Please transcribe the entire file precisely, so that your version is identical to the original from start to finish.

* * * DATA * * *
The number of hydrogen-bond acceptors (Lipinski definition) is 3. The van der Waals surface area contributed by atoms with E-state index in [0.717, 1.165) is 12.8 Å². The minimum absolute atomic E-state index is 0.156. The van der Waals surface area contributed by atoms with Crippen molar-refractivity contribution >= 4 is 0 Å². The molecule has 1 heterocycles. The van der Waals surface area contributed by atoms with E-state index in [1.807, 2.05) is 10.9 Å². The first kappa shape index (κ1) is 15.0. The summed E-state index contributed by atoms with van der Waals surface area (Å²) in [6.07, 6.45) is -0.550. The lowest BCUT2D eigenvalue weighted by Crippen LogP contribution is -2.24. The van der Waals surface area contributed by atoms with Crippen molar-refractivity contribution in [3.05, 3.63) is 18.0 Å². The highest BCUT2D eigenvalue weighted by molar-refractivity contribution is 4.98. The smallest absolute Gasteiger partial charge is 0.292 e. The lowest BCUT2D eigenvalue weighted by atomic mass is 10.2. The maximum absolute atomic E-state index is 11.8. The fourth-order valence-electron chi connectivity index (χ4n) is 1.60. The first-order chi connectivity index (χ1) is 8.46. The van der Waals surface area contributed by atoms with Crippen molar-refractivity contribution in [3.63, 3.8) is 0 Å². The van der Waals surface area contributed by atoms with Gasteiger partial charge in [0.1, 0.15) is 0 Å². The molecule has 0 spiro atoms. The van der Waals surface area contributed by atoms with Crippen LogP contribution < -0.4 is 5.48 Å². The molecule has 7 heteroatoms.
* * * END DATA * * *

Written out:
The number of hydrogen-bond acceptors (Lipinski definition) is 3. The van der Waals surface area contributed by atoms with E-state index in [0.717, 1.165) is 12.8 Å². The minimum absolute atomic E-state index is 0.156. The van der Waals surface area contributed by atoms with Crippen molar-refractivity contribution >= 4 is 0 Å². The molecule has 1 heterocycles. The van der Waals surface area contributed by atoms with E-state index in [1.807, 2.05) is 10.9 Å². The first kappa shape index (κ1) is 15.0. The summed E-state index contributed by atoms with van der Waals surface area (Å²) in [6.07, 6.45) is -0.550. The lowest BCUT2D eigenvalue weighted by Crippen LogP contribution is -2.24. The van der Waals surface area contributed by atoms with Crippen molar-refractivity contribution in [3.05, 3.63) is 18.0 Å². The highest BCUT2D eigenvalue weighted by molar-refractivity contribution is 4.98. The smallest absolute Gasteiger partial charge is 0.292 e. The lowest BCUT2D eigenvalue weighted by atomic mass is 10.2. The maximum absolute atomic E-state index is 11.8. The fourth-order valence-electron chi connectivity index (χ4n) is 1.60. The first-order chi connectivity index (χ1) is 8.46. The van der Waals surface area contributed by atoms with Crippen molar-refractivity contribution in [3.63, 3.8) is 0 Å². The van der Waals surface area contributed by atoms with Gasteiger partial charge in [0.1, 0.15) is 0 Å². The molecule has 0 spiro atoms. The van der Waals surface area contributed by atoms with Crippen LogP contribution < -0.4 is 5.48 Å². The molecule has 7 heteroatoms.